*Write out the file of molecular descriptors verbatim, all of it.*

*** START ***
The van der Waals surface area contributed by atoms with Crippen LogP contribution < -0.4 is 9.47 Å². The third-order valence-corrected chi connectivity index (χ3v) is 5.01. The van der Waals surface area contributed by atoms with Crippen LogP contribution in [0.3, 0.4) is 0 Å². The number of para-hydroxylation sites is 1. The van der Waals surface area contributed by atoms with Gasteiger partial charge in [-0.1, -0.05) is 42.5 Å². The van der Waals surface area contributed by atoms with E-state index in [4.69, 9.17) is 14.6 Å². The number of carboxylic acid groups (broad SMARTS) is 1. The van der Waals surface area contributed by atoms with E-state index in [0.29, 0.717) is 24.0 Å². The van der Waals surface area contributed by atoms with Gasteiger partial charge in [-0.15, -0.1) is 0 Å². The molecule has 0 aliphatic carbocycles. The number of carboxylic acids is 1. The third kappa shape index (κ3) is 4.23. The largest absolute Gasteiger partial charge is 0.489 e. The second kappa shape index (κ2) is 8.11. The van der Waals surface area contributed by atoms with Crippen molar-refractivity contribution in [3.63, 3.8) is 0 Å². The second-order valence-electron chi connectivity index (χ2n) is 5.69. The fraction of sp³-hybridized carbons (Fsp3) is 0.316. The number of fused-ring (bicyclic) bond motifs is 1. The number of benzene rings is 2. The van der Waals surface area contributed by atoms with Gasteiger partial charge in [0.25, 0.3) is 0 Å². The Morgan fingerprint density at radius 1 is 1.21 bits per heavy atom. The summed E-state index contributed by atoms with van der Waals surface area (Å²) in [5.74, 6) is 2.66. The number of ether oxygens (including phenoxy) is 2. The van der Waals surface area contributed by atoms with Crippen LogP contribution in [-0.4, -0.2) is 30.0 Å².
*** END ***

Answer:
The van der Waals surface area contributed by atoms with Crippen LogP contribution < -0.4 is 9.47 Å². The third-order valence-corrected chi connectivity index (χ3v) is 5.01. The van der Waals surface area contributed by atoms with Crippen LogP contribution in [0.3, 0.4) is 0 Å². The number of para-hydroxylation sites is 1. The van der Waals surface area contributed by atoms with Gasteiger partial charge in [-0.1, -0.05) is 42.5 Å². The van der Waals surface area contributed by atoms with E-state index in [4.69, 9.17) is 14.6 Å². The number of carboxylic acid groups (broad SMARTS) is 1. The van der Waals surface area contributed by atoms with E-state index in [0.29, 0.717) is 24.0 Å². The van der Waals surface area contributed by atoms with Gasteiger partial charge in [-0.15, -0.1) is 0 Å². The molecule has 0 aliphatic carbocycles. The number of carboxylic acids is 1. The third kappa shape index (κ3) is 4.23. The largest absolute Gasteiger partial charge is 0.489 e. The second kappa shape index (κ2) is 8.11. The van der Waals surface area contributed by atoms with Crippen molar-refractivity contribution in [3.63, 3.8) is 0 Å². The second-order valence-electron chi connectivity index (χ2n) is 5.69. The fraction of sp³-hybridized carbons (Fsp3) is 0.316. The number of fused-ring (bicyclic) bond motifs is 1. The number of benzene rings is 2. The van der Waals surface area contributed by atoms with Gasteiger partial charge in [0.25, 0.3) is 0 Å². The Morgan fingerprint density at radius 1 is 1.21 bits per heavy atom. The summed E-state index contributed by atoms with van der Waals surface area (Å²) in [5.74, 6) is 2.66. The number of ether oxygens (including phenoxy) is 2. The van der Waals surface area contributed by atoms with Crippen LogP contribution in [-0.4, -0.2) is 30.0 Å².